cancer of the small intestine(redirected from Small intestine cancer)
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cancer of the small intestine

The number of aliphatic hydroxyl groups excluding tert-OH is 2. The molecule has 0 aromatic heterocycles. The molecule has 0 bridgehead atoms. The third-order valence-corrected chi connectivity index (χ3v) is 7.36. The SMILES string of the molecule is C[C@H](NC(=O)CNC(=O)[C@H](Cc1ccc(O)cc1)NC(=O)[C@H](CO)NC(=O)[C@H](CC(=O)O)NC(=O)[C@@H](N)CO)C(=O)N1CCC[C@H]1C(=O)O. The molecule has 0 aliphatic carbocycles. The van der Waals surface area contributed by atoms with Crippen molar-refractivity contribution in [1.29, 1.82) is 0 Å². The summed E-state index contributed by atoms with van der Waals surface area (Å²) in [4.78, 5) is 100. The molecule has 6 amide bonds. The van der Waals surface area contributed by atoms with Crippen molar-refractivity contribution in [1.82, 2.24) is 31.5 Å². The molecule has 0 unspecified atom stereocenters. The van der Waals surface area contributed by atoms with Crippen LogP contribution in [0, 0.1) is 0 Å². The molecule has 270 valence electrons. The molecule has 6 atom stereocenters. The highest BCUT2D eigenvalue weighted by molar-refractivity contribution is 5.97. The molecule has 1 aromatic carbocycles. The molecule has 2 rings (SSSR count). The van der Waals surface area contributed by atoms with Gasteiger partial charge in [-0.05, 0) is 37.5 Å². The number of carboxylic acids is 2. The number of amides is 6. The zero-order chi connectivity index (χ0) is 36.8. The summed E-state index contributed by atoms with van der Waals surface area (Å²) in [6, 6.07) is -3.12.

a neoplastic disease of the duodenum, jejunum, or ileum. Its characteristics vary, depending on the kind of tumor and the site, but may include abdominal pain, vomiting, weight loss, diarrhea, intermittent bowel obstruction, GI bleeding, or a mass in the right abdomen. Diagnosis typically is made with barium radiographic examination, but results of such studies may be inconclusive until lesions are large. Adenocarcinomas, the most common tumors, occur more frequently in the duodenum or upper jejunum and form polypoid or constricting napkin-ring growths. Lymphomas, found most often in the lower small intestine, may impair bowel motility by invading nerves and in some cases are associated with a malabsorption syndrome. Less common tumors of the small intestine are carcinoids, usually found in the ileum, and sarcomas, including Kaposi's sarcoma, usually seen in the jejunum and ileum. A leiomyosarcoma may sometimes form a large extraluminal mass. Surgery, including a wide resection of mesenteric lymph nodes, is typically indicated for adenocarcinomas and carcinoids. Irradiation occasionally is indicated. Chemotherapy is often useful, particularly for lymphoma.